Thunder in the Desert in Tucson

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TUCSON, Ariz. -- While many people rang in the New Year Saturday night with confetti and cocktails, a different kind of celebration's going on in Tucson that involves nearly 200 Indian nations from across the country.

It's called Thunder in the Desert; 10 days, nearly 200 Indian tribes, held every four years in Tucson.

The pow wow includes traditional music, crafts and dancing.

"What I'm wearing is a traditional grass dance outfit with my roach on top made of porcupine and deer," said Luis Valenzuela from the Pasqua Yaqui Tribe.  "My grandmother does all my bead work, my top my pants, my moccasins and everything."

They come from all over.

"We come from Mexico City, Mexico, we are part of the Mexica or Aztec nation," explains an event participant.

Each outfit and song a way to share the Native American culture and ring in the new year in style.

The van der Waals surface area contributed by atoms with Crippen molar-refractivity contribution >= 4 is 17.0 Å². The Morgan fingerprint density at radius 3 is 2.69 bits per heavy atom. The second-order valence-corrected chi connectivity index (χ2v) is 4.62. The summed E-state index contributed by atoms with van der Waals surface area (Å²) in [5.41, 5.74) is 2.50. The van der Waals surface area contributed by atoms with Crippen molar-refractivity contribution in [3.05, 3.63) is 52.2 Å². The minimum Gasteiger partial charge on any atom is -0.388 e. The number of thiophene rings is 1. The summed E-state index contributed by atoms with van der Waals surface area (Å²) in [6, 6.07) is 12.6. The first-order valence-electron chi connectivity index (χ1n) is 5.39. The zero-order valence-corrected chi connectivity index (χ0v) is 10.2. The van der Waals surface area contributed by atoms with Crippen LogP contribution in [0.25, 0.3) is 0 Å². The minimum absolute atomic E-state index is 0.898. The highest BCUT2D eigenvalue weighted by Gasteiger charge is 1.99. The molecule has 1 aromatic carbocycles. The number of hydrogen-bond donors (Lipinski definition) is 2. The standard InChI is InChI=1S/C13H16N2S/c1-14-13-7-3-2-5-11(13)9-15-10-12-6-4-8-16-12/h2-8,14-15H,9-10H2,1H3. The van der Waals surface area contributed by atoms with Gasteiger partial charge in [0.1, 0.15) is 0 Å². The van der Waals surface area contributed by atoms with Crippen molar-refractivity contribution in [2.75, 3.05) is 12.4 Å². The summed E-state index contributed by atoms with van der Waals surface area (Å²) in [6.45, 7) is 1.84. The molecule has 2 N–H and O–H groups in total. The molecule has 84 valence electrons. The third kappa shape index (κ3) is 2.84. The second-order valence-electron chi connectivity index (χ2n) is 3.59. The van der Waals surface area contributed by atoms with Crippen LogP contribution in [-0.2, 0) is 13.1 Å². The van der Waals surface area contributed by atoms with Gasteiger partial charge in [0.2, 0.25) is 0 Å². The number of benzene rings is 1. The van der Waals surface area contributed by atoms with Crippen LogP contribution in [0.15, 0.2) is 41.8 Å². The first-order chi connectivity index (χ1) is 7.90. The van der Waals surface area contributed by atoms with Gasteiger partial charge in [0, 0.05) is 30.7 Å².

"This is like a new beginning for everyone," said a Mexica dancer.

"It's a whole welcome for everybody and a blessing that everybody will be in good shape, good health and good terms in the next year," said a Thunder in the Desert attendee.

The festival began in 2000 to help Natives move into the new millennium.  This fourth run is expected to be the last.

But after 12 years of traditional dance, song and tribal unity, Natives will have a lot of memories and pride to take with them into the new year.

Thunder in the Desert runs through January 8 at the Rillito Business Park.